Commercial interest rates on student loans would penalise the poor far more than the rich, higher education minister Margaret Hodge said this week.
Ms Hodge was called to a special late-night sitting of the Commons' select committee on education and skills to elaborate on the student support review.
She told MPs: "The fact that we don't charge real interest rates is, of course, a subsidy to all students. But thinking that charging real interest would benefit those from lower socioeconomic groups is questionable."
Ms Hodge's advisers modelled the effects on the poor and the rich of charging a Treasury interest rate of 6 per cent plus another 2.3 per cent to account for inflation. They divided the population into ten groups, by wealth, and looked at the second poorest decile and the second richest.
Ms Hodge said that, under the present system, the second poorest would pay £12,700 over 14 years but, if interest rates were increased, that sum would rise to £28,300. A five-year career break would take the total to £59,000.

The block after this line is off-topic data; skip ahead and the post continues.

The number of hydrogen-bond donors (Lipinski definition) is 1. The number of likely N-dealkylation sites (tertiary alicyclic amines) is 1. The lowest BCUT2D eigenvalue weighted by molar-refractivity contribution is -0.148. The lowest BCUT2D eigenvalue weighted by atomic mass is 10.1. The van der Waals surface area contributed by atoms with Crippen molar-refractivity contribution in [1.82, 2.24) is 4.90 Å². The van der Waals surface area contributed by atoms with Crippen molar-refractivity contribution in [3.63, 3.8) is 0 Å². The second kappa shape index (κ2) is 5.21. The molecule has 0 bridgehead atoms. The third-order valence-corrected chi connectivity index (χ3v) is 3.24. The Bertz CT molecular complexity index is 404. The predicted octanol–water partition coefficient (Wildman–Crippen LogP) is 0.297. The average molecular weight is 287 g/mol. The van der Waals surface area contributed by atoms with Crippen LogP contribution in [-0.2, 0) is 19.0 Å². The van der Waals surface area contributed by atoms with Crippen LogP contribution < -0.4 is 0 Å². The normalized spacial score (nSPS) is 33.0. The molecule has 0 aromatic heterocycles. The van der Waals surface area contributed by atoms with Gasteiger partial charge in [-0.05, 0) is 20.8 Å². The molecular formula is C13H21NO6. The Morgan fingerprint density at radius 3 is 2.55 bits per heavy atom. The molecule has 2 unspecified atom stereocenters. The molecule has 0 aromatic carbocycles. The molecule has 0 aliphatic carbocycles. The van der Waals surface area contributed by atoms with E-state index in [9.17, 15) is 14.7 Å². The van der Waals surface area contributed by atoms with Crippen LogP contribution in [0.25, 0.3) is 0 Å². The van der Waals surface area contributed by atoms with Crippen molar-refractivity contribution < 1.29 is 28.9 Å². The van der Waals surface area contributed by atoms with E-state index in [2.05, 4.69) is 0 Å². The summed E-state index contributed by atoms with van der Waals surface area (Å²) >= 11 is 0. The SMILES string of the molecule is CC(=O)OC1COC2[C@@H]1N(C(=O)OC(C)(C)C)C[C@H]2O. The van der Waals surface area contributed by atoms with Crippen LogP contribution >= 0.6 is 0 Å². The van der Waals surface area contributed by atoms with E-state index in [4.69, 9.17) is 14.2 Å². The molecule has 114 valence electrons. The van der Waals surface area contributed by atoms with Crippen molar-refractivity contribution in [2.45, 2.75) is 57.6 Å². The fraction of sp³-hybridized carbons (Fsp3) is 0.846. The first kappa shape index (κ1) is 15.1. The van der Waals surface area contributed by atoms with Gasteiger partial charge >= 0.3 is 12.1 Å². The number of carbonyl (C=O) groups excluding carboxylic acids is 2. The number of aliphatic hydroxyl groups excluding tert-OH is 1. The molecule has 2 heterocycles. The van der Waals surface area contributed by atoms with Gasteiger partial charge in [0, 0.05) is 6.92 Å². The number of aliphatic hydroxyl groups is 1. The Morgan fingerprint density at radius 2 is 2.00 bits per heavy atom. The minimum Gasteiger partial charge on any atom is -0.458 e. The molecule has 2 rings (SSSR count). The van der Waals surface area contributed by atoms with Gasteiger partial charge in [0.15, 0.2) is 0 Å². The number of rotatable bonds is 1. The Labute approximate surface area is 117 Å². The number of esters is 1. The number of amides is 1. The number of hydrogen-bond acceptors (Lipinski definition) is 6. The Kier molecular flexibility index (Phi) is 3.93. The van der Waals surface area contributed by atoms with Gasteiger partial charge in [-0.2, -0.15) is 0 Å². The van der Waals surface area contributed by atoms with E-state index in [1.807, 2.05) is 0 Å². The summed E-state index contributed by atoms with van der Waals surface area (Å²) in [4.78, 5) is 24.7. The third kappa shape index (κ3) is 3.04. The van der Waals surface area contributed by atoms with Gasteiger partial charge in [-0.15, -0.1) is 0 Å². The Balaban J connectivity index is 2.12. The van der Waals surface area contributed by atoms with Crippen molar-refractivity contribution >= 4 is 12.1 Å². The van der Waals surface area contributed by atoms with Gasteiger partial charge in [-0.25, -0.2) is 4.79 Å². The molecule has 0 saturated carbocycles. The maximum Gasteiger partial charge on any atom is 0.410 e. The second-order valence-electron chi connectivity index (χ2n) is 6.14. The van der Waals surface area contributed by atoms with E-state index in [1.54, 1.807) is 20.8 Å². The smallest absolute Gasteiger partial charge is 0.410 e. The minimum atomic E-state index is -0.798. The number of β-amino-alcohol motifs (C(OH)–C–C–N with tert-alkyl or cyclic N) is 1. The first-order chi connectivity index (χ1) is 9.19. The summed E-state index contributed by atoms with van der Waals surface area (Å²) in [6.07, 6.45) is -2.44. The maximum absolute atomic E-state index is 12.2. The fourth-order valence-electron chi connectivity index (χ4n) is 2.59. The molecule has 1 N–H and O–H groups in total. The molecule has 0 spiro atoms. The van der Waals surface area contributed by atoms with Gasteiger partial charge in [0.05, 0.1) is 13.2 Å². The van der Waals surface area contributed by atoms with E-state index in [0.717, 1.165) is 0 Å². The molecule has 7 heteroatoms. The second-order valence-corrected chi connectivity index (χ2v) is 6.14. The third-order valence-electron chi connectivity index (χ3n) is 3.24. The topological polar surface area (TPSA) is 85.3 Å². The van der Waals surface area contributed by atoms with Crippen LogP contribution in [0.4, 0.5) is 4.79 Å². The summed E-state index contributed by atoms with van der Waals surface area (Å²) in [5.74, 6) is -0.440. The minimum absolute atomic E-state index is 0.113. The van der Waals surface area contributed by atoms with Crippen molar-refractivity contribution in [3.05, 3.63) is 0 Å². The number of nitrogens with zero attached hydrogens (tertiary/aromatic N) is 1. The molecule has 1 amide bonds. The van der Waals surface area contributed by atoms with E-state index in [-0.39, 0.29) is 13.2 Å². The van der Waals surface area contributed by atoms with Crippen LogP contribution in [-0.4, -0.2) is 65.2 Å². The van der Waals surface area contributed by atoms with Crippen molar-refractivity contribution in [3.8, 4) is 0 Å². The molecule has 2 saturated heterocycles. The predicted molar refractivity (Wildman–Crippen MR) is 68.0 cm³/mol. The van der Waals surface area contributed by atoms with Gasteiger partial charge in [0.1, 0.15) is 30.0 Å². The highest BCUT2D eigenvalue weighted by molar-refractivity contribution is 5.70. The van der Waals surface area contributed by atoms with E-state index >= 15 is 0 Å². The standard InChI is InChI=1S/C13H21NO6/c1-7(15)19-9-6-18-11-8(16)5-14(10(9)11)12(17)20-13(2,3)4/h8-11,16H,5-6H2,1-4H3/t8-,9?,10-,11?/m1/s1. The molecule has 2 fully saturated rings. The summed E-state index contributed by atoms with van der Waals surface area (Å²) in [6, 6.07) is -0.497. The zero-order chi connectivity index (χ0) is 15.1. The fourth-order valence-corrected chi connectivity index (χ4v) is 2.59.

The second richest - who would earn more and pay back the loan more quickly - would pay back £11,000. If rates were increased, that would rise to £14,100. Even with a five-year career break, the total amount repaid would be £16,800 - three-and-a-half times less than the second poorest.
Ms Hodge said that students who owned their own homes - or whose parents did - would be better off putting their student debt on the mortgage. This option would not be available for those renting or living in social housing.
Ms Hodge said that top-up fees were "on the agenda" along with other options. For the past five years, universities have been prevented from receiving public money for teaching if they charge these fees. And former education secretary David Blunkett ruled them out for the lifetime of this parliament.